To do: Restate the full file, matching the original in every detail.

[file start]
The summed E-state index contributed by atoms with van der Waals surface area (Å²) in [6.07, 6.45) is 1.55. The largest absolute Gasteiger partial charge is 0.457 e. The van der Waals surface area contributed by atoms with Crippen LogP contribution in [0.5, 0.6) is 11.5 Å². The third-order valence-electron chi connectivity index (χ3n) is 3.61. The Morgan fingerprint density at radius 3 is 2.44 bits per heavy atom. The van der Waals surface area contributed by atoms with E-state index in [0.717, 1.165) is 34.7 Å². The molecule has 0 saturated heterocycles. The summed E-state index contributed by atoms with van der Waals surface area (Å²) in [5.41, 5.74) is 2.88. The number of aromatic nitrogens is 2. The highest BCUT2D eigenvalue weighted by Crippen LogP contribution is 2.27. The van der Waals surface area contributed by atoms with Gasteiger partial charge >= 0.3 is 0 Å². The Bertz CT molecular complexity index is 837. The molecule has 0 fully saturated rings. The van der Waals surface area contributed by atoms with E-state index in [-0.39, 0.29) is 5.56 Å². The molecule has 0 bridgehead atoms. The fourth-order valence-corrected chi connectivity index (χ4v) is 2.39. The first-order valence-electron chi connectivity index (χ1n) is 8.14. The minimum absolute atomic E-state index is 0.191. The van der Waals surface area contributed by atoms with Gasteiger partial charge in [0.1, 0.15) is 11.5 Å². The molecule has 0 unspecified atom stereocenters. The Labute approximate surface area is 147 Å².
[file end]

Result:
The summed E-state index contributed by atoms with van der Waals surface area (Å²) in [6.07, 6.45) is 1.55. The largest absolute Gasteiger partial charge is 0.457 e. The van der Waals surface area contributed by atoms with Crippen LogP contribution in [0.5, 0.6) is 11.5 Å². The third-order valence-electron chi connectivity index (χ3n) is 3.61. The Morgan fingerprint density at radius 3 is 2.44 bits per heavy atom. The van der Waals surface area contributed by atoms with E-state index in [0.717, 1.165) is 34.7 Å². The molecule has 0 saturated heterocycles. The summed E-state index contributed by atoms with van der Waals surface area (Å²) in [5.41, 5.74) is 2.88. The number of aromatic nitrogens is 2. The highest BCUT2D eigenvalue weighted by Crippen LogP contribution is 2.27. The van der Waals surface area contributed by atoms with Gasteiger partial charge >= 0.3 is 0 Å². The Bertz CT molecular complexity index is 837. The molecule has 0 fully saturated rings. The van der Waals surface area contributed by atoms with E-state index in [-0.39, 0.29) is 5.56 Å². The molecule has 0 bridgehead atoms. The fourth-order valence-corrected chi connectivity index (χ4v) is 2.39. The first-order valence-electron chi connectivity index (χ1n) is 8.14. The minimum absolute atomic E-state index is 0.191. The van der Waals surface area contributed by atoms with Gasteiger partial charge in [0.1, 0.15) is 11.5 Å². The molecule has 0 unspecified atom stereocenters. The Labute approximate surface area is 147 Å².